Respect for international Labour standards l l l Malawi has a robust labour legislation which is framed in tandem with the supreme law of the land, the constitution. The labour laws are also premised and inspired by the eight of ILO Fundamental Conventions that cover four fundamental principles and rights at work and the four Governance Conventions that are cardinal to building national institutions and capacities that serve to promote employment. During the key informant interviews, it was highlighted by labour officers that companies that come to operate in Malawi are required to follow government procedures and more importantly, are oriented on the labour laws. Further the Ministry of Labour stressed that companies are required to draw terms and conditions to guide their operations which are in turn vetted by government. The guide is expected to highlight salient labour issues like working hours, occupational safety, health and welfare and with the aim of demonstrating the contractor’s adherence to international labour standards. Having said this, the government key informants were also quick to mention that while such procedures and standards are existent, reinforcement by Malawi government remains very weak. In addition to inspections, companies are supposed to submit reports on their operations to govern; no report has hitherto been submitted to government by the implementing contractors.
Creation of employment and type of employment l l While the involvement of the private sector is lauded for initiating an increase in job creation, it has also been observed that the adoption of alternative procurement models such as public-private partnerships (PPPs) significantly alters the roles of the public and private sectors across different stages of the project life-cycle. According to Reeves (2015), greater reliance on this model has potential equity consequences in terms of limiting citizen’s access to social services and public infrastructure. When the government key informants were asked about the extent of employment creation that the project has initiated, no figures could be mentioned apart from saying that most of the jobs being created are largely for the unskilled labour. One of the respondent went further to say that foreign contractor use these opportunities to create jobs for their own people. These two key findings were collaborated during the interviews with the workers on the site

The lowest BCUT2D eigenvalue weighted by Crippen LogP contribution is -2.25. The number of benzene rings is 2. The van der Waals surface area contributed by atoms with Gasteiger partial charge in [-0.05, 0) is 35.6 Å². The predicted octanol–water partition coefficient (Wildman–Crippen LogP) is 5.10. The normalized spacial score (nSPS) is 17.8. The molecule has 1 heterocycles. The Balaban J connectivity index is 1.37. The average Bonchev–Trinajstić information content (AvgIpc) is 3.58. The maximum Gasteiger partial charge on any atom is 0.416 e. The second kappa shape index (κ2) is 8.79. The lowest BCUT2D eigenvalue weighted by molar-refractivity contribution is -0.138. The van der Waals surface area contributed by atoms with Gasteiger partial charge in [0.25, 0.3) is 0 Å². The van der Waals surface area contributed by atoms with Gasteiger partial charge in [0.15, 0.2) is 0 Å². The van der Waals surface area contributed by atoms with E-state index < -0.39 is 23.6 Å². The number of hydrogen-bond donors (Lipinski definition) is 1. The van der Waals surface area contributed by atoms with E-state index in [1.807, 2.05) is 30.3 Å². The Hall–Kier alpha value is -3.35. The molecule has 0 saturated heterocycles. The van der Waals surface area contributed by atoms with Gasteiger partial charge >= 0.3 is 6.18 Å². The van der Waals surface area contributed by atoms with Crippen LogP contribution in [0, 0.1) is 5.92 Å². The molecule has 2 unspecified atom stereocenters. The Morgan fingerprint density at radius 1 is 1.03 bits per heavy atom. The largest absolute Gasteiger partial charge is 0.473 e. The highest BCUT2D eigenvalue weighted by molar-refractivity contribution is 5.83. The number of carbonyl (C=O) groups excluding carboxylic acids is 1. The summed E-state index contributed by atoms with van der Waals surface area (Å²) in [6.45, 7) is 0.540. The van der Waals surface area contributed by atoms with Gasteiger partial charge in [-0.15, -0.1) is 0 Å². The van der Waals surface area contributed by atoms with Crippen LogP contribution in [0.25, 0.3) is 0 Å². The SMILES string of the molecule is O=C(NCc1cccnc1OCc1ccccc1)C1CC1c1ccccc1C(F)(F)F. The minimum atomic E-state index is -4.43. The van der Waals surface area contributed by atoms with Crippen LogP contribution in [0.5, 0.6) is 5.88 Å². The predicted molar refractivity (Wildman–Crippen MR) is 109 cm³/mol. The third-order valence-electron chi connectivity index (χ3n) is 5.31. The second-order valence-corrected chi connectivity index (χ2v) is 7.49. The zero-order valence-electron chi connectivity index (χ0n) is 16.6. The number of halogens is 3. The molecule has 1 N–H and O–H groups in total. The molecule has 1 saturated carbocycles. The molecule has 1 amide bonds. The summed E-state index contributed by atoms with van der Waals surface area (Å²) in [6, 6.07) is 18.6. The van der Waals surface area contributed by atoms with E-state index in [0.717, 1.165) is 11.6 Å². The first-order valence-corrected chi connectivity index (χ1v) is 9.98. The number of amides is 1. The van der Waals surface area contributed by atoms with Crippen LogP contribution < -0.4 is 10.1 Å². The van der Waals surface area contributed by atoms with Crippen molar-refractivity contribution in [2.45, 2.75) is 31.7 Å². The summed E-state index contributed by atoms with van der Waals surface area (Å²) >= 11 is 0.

Summary of findings and recommendations 1) There is a pervasive belief among some technocrats working with the Government of Malawi that PPPs are a donor driven agenda. § § A manifestation of the West trying to reformulate and repackage the neoliberal ideas for the developing world as a tool for multinational profit making. For instance, the tremendous influence that the World Bank and the IMF continue to wield on the direction of Malawi’s economic and financial policies is seen to vindicate this belief.
Findings 2. The prevalent view among government technocrats is that while the PPP approach is good for long term projects (infrastructural development), it calls for careful consideration because Malawi has yawning capacity gaps to ably execute this approach. ü ü Some government officials posited that Malawi has insufficient capacity in negotiations (from economic, legal and even an ethical (labor rights etc. ), procurement, implementation and management of PPPs. Some are of the view that government of Malawi cannot have an honest and transparent negotiation process with MNCs considering the fact that MNCs have vast negotiation experience and are backed by western government which are deemed to have vested interests.
Findings: 3. There is a general mistrust of private sector intentions or more specifically, a belief that the private sector’s sole motivation is profit making and that the PPPs have the potential to thwart the citizen’s right to access essential social services. ü ü For instance Malawi has a Millennium Challenge Compact PPP project and one of the objectives is to expand access to electricity for the Malawian people and business. Ironically, just months after the project was rolled out, electricity has gone up by 24%. Water tariffs also went up Is this enabling access?